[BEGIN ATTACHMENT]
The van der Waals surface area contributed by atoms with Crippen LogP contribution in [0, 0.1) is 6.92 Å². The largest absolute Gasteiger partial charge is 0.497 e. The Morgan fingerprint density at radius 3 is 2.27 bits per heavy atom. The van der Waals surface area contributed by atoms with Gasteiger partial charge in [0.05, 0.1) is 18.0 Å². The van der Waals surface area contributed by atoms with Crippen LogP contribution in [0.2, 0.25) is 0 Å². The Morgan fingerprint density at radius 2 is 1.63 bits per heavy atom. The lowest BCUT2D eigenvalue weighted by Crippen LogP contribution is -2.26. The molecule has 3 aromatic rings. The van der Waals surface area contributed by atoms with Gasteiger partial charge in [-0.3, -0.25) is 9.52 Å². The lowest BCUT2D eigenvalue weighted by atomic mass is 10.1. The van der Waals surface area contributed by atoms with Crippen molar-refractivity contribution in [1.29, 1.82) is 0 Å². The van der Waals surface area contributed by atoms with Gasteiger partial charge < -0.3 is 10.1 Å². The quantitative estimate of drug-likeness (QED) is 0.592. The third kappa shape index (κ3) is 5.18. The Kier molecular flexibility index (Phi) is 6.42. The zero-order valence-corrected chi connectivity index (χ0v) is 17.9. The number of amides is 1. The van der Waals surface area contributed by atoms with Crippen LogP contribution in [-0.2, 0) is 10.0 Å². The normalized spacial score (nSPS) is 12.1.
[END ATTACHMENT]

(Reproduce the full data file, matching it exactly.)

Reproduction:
The van der Waals surface area contributed by atoms with Crippen LogP contribution in [0, 0.1) is 6.92 Å². The largest absolute Gasteiger partial charge is 0.497 e. The Morgan fingerprint density at radius 3 is 2.27 bits per heavy atom. The van der Waals surface area contributed by atoms with Gasteiger partial charge in [0.05, 0.1) is 18.0 Å². The van der Waals surface area contributed by atoms with Crippen LogP contribution in [0.2, 0.25) is 0 Å². The Morgan fingerprint density at radius 2 is 1.63 bits per heavy atom. The lowest BCUT2D eigenvalue weighted by Crippen LogP contribution is -2.26. The molecule has 3 aromatic rings. The van der Waals surface area contributed by atoms with Gasteiger partial charge in [-0.3, -0.25) is 9.52 Å². The lowest BCUT2D eigenvalue weighted by atomic mass is 10.1. The van der Waals surface area contributed by atoms with Crippen molar-refractivity contribution in [1.29, 1.82) is 0 Å². The van der Waals surface area contributed by atoms with Gasteiger partial charge < -0.3 is 10.1 Å². The quantitative estimate of drug-likeness (QED) is 0.592. The third kappa shape index (κ3) is 5.18. The Kier molecular flexibility index (Phi) is 6.42. The zero-order valence-corrected chi connectivity index (χ0v) is 17.9. The number of amides is 1. The van der Waals surface area contributed by atoms with Crippen LogP contribution in [-0.2, 0) is 10.0 Å². The normalized spacial score (nSPS) is 12.1.